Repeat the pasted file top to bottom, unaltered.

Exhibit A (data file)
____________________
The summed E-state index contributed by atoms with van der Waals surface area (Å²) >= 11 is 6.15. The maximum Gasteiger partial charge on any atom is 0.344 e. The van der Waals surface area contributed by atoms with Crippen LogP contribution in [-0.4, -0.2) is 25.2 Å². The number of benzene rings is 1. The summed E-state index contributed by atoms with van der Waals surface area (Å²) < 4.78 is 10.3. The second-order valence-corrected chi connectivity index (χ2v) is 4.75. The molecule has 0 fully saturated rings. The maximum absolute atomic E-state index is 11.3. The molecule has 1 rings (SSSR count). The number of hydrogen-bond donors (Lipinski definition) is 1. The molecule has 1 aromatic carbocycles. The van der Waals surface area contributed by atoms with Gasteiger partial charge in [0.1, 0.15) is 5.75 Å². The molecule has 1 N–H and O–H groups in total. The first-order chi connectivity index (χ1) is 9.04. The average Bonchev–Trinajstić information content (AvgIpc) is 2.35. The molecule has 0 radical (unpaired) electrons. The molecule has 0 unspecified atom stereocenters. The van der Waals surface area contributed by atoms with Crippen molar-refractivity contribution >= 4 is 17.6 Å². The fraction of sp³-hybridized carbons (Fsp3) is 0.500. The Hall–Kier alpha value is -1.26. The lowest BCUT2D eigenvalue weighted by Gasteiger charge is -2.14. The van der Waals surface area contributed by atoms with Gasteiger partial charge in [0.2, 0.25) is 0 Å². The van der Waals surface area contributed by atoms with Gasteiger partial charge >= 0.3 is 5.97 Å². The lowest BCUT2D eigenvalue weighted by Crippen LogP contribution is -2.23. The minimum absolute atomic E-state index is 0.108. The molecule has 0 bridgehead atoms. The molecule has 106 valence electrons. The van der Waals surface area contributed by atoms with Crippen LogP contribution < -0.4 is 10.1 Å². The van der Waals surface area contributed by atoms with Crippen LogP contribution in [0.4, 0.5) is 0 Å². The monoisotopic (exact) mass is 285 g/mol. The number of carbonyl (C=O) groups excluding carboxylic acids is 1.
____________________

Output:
The summed E-state index contributed by atoms with van der Waals surface area (Å²) >= 11 is 6.15. The maximum Gasteiger partial charge on any atom is 0.344 e. The van der Waals surface area contributed by atoms with Crippen LogP contribution in [-0.4, -0.2) is 25.2 Å². The number of benzene rings is 1. The summed E-state index contributed by atoms with van der Waals surface area (Å²) < 4.78 is 10.3. The second-order valence-corrected chi connectivity index (χ2v) is 4.75. The molecule has 0 fully saturated rings. The maximum absolute atomic E-state index is 11.3. The molecule has 1 rings (SSSR count). The number of hydrogen-bond donors (Lipinski definition) is 1. The molecule has 1 aromatic carbocycles. The van der Waals surface area contributed by atoms with Gasteiger partial charge in [0.1, 0.15) is 5.75 Å². The molecule has 1 N–H and O–H groups in total. The first-order chi connectivity index (χ1) is 9.04. The average Bonchev–Trinajstić information content (AvgIpc) is 2.35. The molecule has 0 radical (unpaired) electrons. The molecule has 0 unspecified atom stereocenters. The van der Waals surface area contributed by atoms with Crippen molar-refractivity contribution >= 4 is 17.6 Å². The fraction of sp³-hybridized carbons (Fsp3) is 0.500. The Hall–Kier alpha value is -1.26. The lowest BCUT2D eigenvalue weighted by Gasteiger charge is -2.14. The van der Waals surface area contributed by atoms with Gasteiger partial charge in [0.2, 0.25) is 0 Å². The van der Waals surface area contributed by atoms with Gasteiger partial charge >= 0.3 is 5.97 Å². The lowest BCUT2D eigenvalue weighted by Crippen LogP contribution is -2.23. The minimum absolute atomic E-state index is 0.108. The molecule has 0 bridgehead atoms. The molecule has 106 valence electrons. The van der Waals surface area contributed by atoms with Crippen LogP contribution < -0.4 is 10.1 Å². The van der Waals surface area contributed by atoms with Crippen LogP contribution in [0.4, 0.5) is 0 Å². The monoisotopic (exact) mass is 285 g/mol. The number of carbonyl (C=O) groups excluding carboxylic acids is 1.